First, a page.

Labor Day marks the end of the summer movie season. As it closes with Denzel Washington’s “The Equalizer 3,” I offer up a postmortem of the past three months at the movies. To borrow from Charles Dickens, it was the best of times, it was the worst of times. National Cinema Day drew nearly 8.5 million people to theaters, but it also coincided with teen brawls across the country, including in Boston. The season was full of great acting and writing, but lest we forget, SAG-AFTRA and the WGA are still on strike, with no resolution in sight.
Summer is rarely the season for four-star movies (it’s more typically a receptacle for an endless array of sequels and dreck like the irredeemably bad “Gran Turismo”). So imagine my surprise when it produced three movies that earned my highest rating.
I awarded four stars to writer-director Nicole Holofcener’s gentle cringe comedy, “You Hurt My Feelings,” with Julia Louis-Dreyfus suffering a writer’s biggest nightmare: Her significant other thinks her latest book, a memoir, is hot garbage. Because I have a book coming out in January (“Black Caesars and Foxy Cleopatras: A History of Blaxploitation Cinema”), this one struck a nerve.
Four stars also went to “Past Lives,” the bittersweet romance by writer-director Celine Song that brought viewers to tears, and in one case, to labor! I recently visited the Dedham Community Theatre, where a couple stopped by to show off the infant born after they’d attended the movie there. It was a lovely coincidence, as my mother also went into labor with me after seeing a movie. This kid’s parents saw a much better movie — my mom saw the racially suspect trashfest, “The Liberation of L.B. Jones.”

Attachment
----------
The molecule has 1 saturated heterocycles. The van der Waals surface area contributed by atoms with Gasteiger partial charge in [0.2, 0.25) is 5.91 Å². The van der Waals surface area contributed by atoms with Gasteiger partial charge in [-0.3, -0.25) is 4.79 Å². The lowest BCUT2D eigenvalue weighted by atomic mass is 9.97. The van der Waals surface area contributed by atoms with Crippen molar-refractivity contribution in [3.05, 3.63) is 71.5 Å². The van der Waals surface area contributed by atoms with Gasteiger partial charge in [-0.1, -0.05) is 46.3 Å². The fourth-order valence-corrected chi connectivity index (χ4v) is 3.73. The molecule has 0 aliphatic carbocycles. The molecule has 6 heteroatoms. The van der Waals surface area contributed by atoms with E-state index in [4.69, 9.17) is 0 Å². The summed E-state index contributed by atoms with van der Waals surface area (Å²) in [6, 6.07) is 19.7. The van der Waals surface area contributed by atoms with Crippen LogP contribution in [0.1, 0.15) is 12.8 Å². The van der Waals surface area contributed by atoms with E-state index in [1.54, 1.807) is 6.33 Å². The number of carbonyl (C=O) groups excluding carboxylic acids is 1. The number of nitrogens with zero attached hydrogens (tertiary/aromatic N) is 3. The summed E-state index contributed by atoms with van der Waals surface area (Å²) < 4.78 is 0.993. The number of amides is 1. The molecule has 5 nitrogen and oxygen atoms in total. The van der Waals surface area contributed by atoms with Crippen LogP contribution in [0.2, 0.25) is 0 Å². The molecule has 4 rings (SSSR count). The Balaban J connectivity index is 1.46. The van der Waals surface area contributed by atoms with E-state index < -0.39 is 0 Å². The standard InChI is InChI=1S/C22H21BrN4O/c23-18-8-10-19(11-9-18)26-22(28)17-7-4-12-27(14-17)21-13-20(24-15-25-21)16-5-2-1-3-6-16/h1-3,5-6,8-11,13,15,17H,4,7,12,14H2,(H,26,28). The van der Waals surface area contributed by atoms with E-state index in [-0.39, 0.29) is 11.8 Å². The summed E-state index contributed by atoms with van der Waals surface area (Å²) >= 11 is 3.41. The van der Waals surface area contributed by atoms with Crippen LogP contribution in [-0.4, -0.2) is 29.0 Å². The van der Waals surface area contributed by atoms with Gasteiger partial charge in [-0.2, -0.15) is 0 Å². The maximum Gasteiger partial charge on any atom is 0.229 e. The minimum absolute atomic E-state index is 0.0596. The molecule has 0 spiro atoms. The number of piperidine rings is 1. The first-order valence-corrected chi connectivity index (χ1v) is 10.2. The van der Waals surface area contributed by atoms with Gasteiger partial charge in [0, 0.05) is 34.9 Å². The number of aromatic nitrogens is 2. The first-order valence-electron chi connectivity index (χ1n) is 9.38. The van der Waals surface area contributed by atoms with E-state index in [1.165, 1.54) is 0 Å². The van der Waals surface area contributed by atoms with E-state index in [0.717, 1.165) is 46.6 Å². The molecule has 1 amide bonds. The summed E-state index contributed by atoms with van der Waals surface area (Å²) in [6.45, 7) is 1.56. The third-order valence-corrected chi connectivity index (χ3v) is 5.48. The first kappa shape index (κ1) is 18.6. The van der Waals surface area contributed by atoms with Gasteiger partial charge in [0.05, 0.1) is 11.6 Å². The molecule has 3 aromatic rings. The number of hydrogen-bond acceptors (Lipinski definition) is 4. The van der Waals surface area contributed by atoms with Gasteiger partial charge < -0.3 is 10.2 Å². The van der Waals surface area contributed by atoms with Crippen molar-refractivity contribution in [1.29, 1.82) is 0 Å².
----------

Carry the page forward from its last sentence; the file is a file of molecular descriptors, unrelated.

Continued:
But I digress. The third movie that racked up four stars was “Barbie,” which I predicted would be the blockbuster of the summer. As of this writing, Greta Gerwig’s paean to all things pink has become Warner Bros.’s highest-grossing movie of all time globally. I still haven’t seen the movie with a regular audience — I watched it at the WB screening room in Manhattan. But I stood in the lobby of the Coolidge on a recent Tuesday night and watched a parade of people of all types fill the “Barbie” auditorium. (To the guy wearing the pink dress: You looked great, bro.)
But again, I digress.
Audiences were almost as enthusiastic for the “-heimer” part of “Barbieheimer.” Christopher Nolan’s three-hour biopic, “Oppenheimer,” has already made nearly $800 million in global ticket sales. That’s impressive, of course, but people tend to forget that Nolan is no stranger to boffo box-office numbers. See “The Dark Knight” (2008) and “Inception” (2010).
To no one’s surprise, moviegoers looked away from “Indiana Jones and the Dial of Destiny” as if it were the head-exploding Ark of the Covenant at the end of “Raiders of the Lost Ark.” The tiresome story of the dial itself, the ghastly de-aging of Ford, and the unlikability of Phoebe Waller-Bridge’s thief, Helena, surely contributed to the bad word of mouth.
I am surprised that Tom Cruise’s latest attempt to play footsie with death, “Mission: Impossible — Dead Reckoning Part One,” hasn’t done better with audiences. Its box-office lag may have had something to do with “Oppenheimer” hogging IMAX screens, but I suspect that the “Part One” in the title was a deterrent. After the very unsatisfying cliffhanger endings of “Fast X” and “Spider-Man: Across the Spider-Verse,” I wouldn’t blame folks for being wary of inconclusive endings.